On the other hand, it may be argued that such a claim is premature because claimant has use of the vehicle and is not selling it at this time. Any loss would only be realized at that time and therefore is speculative. For instance, the car could be totaled in another accident or the claimant could keep the vehicle for ten years operating over the pot-hole infested roads on Staten Island for 100,000 miles thereby reducing the market value of the vehicle substantially below one that was kept in the garage and only driven to church every Sunday. The appraisal report argues that the loss of value occurred at the time of the accident and requiring the actual sale of the car or future use should not be considered.

The other problem is that there is no independent verification of the condition of the vehicle before the accident. The appraisal report is based on the self-reported information from the claimant-owner. It therefore is part of the claimant's cause of action to establish the condition of the vehicle prior to the accident by admissible evidence.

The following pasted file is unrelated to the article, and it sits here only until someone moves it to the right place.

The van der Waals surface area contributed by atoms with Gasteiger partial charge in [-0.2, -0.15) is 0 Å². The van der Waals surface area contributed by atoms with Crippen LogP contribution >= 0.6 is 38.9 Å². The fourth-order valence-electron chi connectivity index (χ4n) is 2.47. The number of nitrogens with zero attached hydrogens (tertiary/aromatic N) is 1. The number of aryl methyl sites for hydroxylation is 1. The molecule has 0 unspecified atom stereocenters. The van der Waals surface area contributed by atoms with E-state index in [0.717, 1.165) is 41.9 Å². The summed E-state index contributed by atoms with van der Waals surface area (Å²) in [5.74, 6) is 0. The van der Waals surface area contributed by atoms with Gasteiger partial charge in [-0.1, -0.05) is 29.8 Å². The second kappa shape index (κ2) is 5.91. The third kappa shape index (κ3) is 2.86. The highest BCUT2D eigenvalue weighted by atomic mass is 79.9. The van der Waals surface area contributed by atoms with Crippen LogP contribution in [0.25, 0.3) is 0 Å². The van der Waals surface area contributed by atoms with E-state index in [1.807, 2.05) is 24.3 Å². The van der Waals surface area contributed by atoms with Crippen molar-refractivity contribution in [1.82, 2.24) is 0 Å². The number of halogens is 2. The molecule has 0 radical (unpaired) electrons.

In the interest of justice, the court is rescheduling this matter for further testimony on industry standards in the valuation of motor vehicles involved in accidents which are presumably fully repaired and was to when the loss of value occurs. Both sides should produce experts at that time.

The matter is adjourned until Tuesday, June 28, 2016 at 2:00 in Part 56 at the Courthouse, 927 Castleton Avenue, Staten Island, New York.

The court will retain the exhibits submitted.

The foregoing constitutes the decision and order of the court.



Dated: June 6, 2016

Staten Island, NY

HON. PHILIP S. STRANIERE

Judge, Civil Court